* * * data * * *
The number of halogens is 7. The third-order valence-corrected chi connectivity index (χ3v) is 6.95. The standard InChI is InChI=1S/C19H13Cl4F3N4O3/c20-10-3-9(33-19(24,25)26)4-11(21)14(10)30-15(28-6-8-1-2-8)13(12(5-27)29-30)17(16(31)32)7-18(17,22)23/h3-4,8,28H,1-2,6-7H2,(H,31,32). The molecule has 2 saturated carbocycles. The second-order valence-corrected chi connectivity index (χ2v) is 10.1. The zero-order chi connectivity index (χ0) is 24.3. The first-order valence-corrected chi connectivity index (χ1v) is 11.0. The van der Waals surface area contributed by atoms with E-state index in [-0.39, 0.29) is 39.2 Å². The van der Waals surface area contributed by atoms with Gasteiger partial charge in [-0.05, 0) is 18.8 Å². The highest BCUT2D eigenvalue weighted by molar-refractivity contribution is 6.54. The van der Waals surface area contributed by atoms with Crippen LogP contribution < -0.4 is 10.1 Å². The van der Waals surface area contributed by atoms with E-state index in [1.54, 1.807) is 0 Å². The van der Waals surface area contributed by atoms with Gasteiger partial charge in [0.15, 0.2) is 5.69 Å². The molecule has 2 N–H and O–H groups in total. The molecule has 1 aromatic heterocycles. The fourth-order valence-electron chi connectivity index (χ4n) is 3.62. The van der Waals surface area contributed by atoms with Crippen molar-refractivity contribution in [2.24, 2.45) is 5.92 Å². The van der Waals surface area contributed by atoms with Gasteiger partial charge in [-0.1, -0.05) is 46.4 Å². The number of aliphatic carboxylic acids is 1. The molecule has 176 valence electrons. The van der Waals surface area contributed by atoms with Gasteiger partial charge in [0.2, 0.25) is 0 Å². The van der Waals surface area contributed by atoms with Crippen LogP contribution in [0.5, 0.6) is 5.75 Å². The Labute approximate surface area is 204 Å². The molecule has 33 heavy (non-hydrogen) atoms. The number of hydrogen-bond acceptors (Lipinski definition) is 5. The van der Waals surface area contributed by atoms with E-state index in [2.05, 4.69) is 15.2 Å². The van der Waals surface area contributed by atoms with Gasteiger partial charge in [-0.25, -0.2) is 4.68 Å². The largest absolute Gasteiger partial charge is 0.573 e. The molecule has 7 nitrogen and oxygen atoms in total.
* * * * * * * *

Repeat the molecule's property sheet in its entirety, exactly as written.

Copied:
The number of halogens is 7. The third-order valence-corrected chi connectivity index (χ3v) is 6.95. The standard InChI is InChI=1S/C19H13Cl4F3N4O3/c20-10-3-9(33-19(24,25)26)4-11(21)14(10)30-15(28-6-8-1-2-8)13(12(5-27)29-30)17(16(31)32)7-18(17,22)23/h3-4,8,28H,1-2,6-7H2,(H,31,32). The molecule has 2 saturated carbocycles. The second-order valence-corrected chi connectivity index (χ2v) is 10.1. The zero-order chi connectivity index (χ0) is 24.3. The first-order valence-corrected chi connectivity index (χ1v) is 11.0. The van der Waals surface area contributed by atoms with E-state index in [-0.39, 0.29) is 39.2 Å². The van der Waals surface area contributed by atoms with Gasteiger partial charge in [-0.05, 0) is 18.8 Å². The highest BCUT2D eigenvalue weighted by molar-refractivity contribution is 6.54. The van der Waals surface area contributed by atoms with Crippen LogP contribution < -0.4 is 10.1 Å². The van der Waals surface area contributed by atoms with E-state index in [1.54, 1.807) is 0 Å². The van der Waals surface area contributed by atoms with Gasteiger partial charge in [0.15, 0.2) is 5.69 Å². The molecule has 2 N–H and O–H groups in total. The molecule has 1 aromatic heterocycles. The fourth-order valence-electron chi connectivity index (χ4n) is 3.62. The van der Waals surface area contributed by atoms with Crippen molar-refractivity contribution in [2.24, 2.45) is 5.92 Å². The van der Waals surface area contributed by atoms with Gasteiger partial charge in [-0.1, -0.05) is 46.4 Å². The number of aliphatic carboxylic acids is 1. The molecule has 176 valence electrons. The van der Waals surface area contributed by atoms with Gasteiger partial charge in [0.2, 0.25) is 0 Å². The van der Waals surface area contributed by atoms with Crippen LogP contribution in [0.5, 0.6) is 5.75 Å². The Labute approximate surface area is 204 Å². The molecule has 33 heavy (non-hydrogen) atoms. The number of hydrogen-bond acceptors (Lipinski definition) is 5. The van der Waals surface area contributed by atoms with E-state index in [2.05, 4.69) is 15.2 Å². The van der Waals surface area contributed by atoms with Gasteiger partial charge in [-0.25, -0.2) is 4.68 Å². The largest absolute Gasteiger partial charge is 0.573 e. The molecule has 7 nitrogen and oxygen atoms in total.